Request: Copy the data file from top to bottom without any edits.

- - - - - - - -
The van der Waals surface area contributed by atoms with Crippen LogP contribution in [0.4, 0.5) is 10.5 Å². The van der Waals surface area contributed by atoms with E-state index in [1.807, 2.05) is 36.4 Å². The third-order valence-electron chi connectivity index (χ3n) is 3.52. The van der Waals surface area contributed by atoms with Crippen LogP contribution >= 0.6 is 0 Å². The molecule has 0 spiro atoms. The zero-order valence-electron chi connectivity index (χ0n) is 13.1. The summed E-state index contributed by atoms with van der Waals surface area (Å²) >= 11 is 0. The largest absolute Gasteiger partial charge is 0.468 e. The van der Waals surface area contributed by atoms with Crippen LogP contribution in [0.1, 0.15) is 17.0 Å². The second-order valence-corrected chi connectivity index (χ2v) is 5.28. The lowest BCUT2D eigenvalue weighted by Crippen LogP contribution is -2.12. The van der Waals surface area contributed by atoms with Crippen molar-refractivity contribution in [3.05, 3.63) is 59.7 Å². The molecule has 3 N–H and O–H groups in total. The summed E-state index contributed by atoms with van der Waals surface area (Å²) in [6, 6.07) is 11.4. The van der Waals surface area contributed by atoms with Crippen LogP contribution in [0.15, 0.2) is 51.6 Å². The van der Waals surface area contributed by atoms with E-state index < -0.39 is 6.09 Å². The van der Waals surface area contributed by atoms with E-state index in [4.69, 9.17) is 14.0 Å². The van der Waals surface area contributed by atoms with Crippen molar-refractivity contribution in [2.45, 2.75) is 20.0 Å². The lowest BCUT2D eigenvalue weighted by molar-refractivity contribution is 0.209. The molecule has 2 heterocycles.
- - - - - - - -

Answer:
The van der Waals surface area contributed by atoms with Crippen LogP contribution in [0.4, 0.5) is 10.5 Å². The van der Waals surface area contributed by atoms with E-state index in [1.807, 2.05) is 36.4 Å². The third-order valence-electron chi connectivity index (χ3n) is 3.52. The van der Waals surface area contributed by atoms with Crippen LogP contribution >= 0.6 is 0 Å². The molecule has 0 spiro atoms. The zero-order valence-electron chi connectivity index (χ0n) is 13.1. The summed E-state index contributed by atoms with van der Waals surface area (Å²) >= 11 is 0. The largest absolute Gasteiger partial charge is 0.468 e. The van der Waals surface area contributed by atoms with Crippen LogP contribution in [0.1, 0.15) is 17.0 Å². The second-order valence-corrected chi connectivity index (χ2v) is 5.28. The lowest BCUT2D eigenvalue weighted by Crippen LogP contribution is -2.12. The van der Waals surface area contributed by atoms with Crippen molar-refractivity contribution in [3.05, 3.63) is 59.7 Å². The molecule has 3 N–H and O–H groups in total. The summed E-state index contributed by atoms with van der Waals surface area (Å²) in [6, 6.07) is 11.4. The van der Waals surface area contributed by atoms with Crippen LogP contribution in [0.15, 0.2) is 51.6 Å². The van der Waals surface area contributed by atoms with E-state index < -0.39 is 6.09 Å². The van der Waals surface area contributed by atoms with E-state index in [4.69, 9.17) is 14.0 Å². The van der Waals surface area contributed by atoms with Crippen molar-refractivity contribution in [2.45, 2.75) is 20.0 Å². The lowest BCUT2D eigenvalue weighted by molar-refractivity contribution is 0.209. The molecule has 2 heterocycles.